There is a digital transformation underway in how applications are being built and released/delivered to production. This is primarily propelled by the success of the DevOps paradigm and the cloud native technologies such as Containers & Microservices. Many organizations are now able to release software more frequently and efficiently and there are many that deliver software multiple times even within a given day.
This is all great but how is security going to keep up? The traditional approach to security is not going to cut it and a transformation is needed here as well. There is already a shift left happening by baking security into the products as they are being built. A typical example is to scan the images that are being built for known vulnerabilities before pushing them into container repositories.
In addition, what is needed is automation around developing/updating security policies such as access control rules, configuration hardening compliance, image deployment policies, etc. and suitably apply them as and when applications are getting deployed or infrastructure is being provisioned. As traditional applications are getting modernized or new cloud native applications are being built they generally run on public/private cloud environments where infrastructure is dynamically provisioned and torn down. Such dynamic changes to infrastructure needs to be properly secured as well. Similar to what has happened with Infrastructure as code (e.g. HashiCorp Terraform) to facilitate infrastructure automation, there is a need to automate security policies as code to keep up with the dynamic nature of DevOps and cloud native computing. The problem is further exacerbated as customers adopt a multi cloud strategy where applications are deployed on multiple clouds.
To keep up with the dynamic nature of the cloud and the rapid pace at which DevOps is pushing new builds into production environments, security needs to be agile as well. To address these and more importantly seamlessly fit into the DevOps and cloud native methodologies, HyTrust CloudControl 6.0 has taken a declarative approach to security and various security policies could be defined as code thru YAML documents called Trust Manifests. The Trust Manifest is made up of different sections each corresponding to a security policy type such as access control, configuration hardening, container/image deployment control etc.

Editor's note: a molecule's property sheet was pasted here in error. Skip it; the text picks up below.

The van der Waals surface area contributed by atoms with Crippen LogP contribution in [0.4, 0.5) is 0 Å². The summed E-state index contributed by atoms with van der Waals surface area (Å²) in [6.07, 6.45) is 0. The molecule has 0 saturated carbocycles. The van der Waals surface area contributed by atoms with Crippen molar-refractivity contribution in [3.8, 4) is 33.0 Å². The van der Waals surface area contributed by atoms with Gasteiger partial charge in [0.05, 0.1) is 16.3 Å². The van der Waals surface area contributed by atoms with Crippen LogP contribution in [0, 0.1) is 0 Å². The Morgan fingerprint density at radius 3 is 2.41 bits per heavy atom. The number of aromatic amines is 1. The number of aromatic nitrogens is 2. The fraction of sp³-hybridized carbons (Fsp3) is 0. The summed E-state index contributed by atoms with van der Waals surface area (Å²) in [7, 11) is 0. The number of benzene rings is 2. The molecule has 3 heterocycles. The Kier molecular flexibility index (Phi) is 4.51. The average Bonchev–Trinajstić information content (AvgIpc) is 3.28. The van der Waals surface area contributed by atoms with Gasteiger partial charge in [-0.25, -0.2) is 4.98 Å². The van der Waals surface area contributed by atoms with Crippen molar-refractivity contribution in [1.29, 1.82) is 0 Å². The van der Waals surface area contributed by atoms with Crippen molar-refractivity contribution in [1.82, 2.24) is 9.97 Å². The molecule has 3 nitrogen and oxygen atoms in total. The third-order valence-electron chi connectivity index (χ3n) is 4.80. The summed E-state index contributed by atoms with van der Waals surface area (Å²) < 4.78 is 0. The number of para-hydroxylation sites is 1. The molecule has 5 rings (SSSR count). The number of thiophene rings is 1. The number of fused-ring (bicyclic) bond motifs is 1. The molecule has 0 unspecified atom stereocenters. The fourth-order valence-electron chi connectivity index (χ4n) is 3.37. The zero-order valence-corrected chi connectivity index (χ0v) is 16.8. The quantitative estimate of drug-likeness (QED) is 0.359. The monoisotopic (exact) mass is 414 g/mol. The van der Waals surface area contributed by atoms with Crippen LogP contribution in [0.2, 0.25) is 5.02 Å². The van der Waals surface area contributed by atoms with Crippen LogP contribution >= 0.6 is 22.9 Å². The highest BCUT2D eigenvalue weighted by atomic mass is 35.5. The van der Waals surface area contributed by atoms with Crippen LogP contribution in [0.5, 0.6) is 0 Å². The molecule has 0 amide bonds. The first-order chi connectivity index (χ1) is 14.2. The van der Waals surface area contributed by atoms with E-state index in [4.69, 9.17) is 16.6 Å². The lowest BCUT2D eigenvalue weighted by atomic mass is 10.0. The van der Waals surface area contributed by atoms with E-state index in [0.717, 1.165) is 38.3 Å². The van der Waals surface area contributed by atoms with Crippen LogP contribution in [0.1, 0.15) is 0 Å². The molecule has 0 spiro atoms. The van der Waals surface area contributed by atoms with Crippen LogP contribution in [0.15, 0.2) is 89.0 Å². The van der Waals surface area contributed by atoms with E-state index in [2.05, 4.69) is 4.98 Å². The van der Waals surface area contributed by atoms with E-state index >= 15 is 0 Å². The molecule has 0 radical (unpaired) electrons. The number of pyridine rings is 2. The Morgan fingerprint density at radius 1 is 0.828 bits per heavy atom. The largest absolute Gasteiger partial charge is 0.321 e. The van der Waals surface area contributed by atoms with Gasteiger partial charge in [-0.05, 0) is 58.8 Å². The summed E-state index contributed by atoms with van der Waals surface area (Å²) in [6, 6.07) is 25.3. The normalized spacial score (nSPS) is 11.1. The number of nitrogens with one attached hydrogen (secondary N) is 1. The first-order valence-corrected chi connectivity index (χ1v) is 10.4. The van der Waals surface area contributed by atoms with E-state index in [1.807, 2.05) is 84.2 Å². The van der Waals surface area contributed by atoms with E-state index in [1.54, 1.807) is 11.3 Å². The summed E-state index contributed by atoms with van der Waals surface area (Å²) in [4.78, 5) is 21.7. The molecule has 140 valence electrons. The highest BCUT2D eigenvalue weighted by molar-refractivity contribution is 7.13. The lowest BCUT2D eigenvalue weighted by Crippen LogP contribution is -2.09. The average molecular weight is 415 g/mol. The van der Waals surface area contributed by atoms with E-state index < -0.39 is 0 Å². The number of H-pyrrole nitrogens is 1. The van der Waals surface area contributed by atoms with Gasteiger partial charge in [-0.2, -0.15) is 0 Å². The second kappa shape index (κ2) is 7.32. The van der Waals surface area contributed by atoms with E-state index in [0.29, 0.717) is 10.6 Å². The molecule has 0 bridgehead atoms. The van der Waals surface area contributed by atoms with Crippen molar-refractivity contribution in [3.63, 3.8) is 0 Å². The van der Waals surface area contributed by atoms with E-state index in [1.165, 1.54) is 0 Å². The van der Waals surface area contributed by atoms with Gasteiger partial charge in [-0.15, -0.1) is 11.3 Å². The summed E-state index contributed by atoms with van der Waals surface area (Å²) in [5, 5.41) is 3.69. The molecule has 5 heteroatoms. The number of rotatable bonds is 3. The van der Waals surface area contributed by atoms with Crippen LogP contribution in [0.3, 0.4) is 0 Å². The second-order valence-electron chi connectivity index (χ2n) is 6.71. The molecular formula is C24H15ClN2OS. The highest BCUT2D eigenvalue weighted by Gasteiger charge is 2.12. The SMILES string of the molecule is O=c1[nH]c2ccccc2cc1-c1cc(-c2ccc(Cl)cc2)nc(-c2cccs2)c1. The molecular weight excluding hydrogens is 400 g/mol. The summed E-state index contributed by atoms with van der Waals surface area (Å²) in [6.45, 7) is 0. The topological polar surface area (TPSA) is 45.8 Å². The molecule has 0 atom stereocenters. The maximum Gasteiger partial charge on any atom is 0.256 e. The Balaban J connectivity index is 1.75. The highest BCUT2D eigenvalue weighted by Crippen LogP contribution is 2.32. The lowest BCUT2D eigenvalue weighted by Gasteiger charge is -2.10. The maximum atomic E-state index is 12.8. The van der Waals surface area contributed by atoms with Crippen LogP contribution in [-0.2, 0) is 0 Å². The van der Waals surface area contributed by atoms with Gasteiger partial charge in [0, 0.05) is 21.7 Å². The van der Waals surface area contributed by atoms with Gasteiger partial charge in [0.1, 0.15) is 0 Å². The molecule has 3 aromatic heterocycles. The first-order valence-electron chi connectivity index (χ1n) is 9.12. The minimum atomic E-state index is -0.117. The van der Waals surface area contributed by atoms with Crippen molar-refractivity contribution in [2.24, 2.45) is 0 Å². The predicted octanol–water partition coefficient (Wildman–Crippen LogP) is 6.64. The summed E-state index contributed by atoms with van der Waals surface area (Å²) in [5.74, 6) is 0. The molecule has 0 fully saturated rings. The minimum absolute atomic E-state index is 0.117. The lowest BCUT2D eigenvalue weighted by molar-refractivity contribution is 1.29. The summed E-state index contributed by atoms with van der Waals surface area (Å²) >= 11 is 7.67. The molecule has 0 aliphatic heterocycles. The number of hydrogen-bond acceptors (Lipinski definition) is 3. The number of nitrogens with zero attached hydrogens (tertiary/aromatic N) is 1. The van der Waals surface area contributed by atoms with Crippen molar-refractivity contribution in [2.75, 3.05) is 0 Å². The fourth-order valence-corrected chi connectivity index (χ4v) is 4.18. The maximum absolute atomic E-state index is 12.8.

The Trust Manifests could be authored thru a rich intuitive UI or directly using a favorite editor such as vi. Similar to application code, the Trust Manifests could be version controlled in Git repositories. As and when a new version of a given application is built or when new infrastructure is dynamically provisioned, the suitably revised Trust Manifests could be checked out from the respective Git repository and programmatically pushed into HyTrust CloudControl thru REST APIs.
Such Trust Manifests could be assigned to resources at various levels such as AWS accounts or Kubernetes clusters or vSphere Virtual Centers and the various security policies would automatically be enforced. These could be done programmatically as well via REST APIs.